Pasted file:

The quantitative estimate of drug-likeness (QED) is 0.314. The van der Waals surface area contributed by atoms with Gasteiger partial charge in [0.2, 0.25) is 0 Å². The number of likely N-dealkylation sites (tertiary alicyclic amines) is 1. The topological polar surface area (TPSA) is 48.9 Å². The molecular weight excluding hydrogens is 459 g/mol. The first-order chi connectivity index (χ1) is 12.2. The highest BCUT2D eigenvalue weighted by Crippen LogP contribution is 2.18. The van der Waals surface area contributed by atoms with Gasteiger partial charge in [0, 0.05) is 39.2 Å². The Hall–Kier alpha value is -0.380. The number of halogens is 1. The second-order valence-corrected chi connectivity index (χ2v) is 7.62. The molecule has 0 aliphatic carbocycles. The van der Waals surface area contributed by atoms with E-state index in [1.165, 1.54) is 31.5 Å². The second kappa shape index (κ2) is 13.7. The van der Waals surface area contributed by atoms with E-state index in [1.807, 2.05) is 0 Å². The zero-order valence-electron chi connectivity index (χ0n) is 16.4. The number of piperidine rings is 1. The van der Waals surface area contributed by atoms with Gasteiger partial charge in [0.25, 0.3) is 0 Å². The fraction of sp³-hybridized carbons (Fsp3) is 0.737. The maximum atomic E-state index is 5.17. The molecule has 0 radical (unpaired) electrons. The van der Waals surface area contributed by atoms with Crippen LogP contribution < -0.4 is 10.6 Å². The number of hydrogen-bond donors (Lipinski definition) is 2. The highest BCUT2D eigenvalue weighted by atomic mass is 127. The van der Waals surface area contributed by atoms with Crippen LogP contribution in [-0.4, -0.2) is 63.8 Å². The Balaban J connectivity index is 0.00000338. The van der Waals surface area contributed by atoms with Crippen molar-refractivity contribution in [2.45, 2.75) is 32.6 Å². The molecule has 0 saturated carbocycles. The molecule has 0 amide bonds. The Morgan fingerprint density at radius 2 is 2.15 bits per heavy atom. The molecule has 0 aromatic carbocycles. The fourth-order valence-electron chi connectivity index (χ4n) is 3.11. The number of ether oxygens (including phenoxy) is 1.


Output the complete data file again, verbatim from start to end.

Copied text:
The quantitative estimate of drug-likeness (QED) is 0.314. The van der Waals surface area contributed by atoms with Gasteiger partial charge in [0.2, 0.25) is 0 Å². The number of likely N-dealkylation sites (tertiary alicyclic amines) is 1. The topological polar surface area (TPSA) is 48.9 Å². The molecular weight excluding hydrogens is 459 g/mol. The first-order chi connectivity index (χ1) is 12.2. The highest BCUT2D eigenvalue weighted by Crippen LogP contribution is 2.18. The van der Waals surface area contributed by atoms with Gasteiger partial charge in [0, 0.05) is 39.2 Å². The Hall–Kier alpha value is -0.380. The number of halogens is 1. The second-order valence-corrected chi connectivity index (χ2v) is 7.62. The molecule has 0 aliphatic carbocycles. The van der Waals surface area contributed by atoms with E-state index in [1.165, 1.54) is 31.5 Å². The second kappa shape index (κ2) is 13.7. The van der Waals surface area contributed by atoms with E-state index in [1.807, 2.05) is 0 Å². The zero-order valence-electron chi connectivity index (χ0n) is 16.4. The number of piperidine rings is 1. The van der Waals surface area contributed by atoms with Gasteiger partial charge in [0.25, 0.3) is 0 Å². The fraction of sp³-hybridized carbons (Fsp3) is 0.737. The maximum atomic E-state index is 5.17. The molecule has 0 radical (unpaired) electrons. The van der Waals surface area contributed by atoms with Crippen LogP contribution < -0.4 is 10.6 Å². The number of hydrogen-bond donors (Lipinski definition) is 2. The highest BCUT2D eigenvalue weighted by atomic mass is 127. The van der Waals surface area contributed by atoms with Crippen LogP contribution in [-0.4, -0.2) is 63.8 Å². The Balaban J connectivity index is 0.00000338. The van der Waals surface area contributed by atoms with Crippen molar-refractivity contribution in [2.45, 2.75) is 32.6 Å². The molecule has 0 saturated carbocycles. The molecule has 0 amide bonds. The Morgan fingerprint density at radius 2 is 2.15 bits per heavy atom. The molecule has 0 aromatic carbocycles. The fourth-order valence-electron chi connectivity index (χ4n) is 3.11. The number of ether oxygens (including phenoxy) is 1.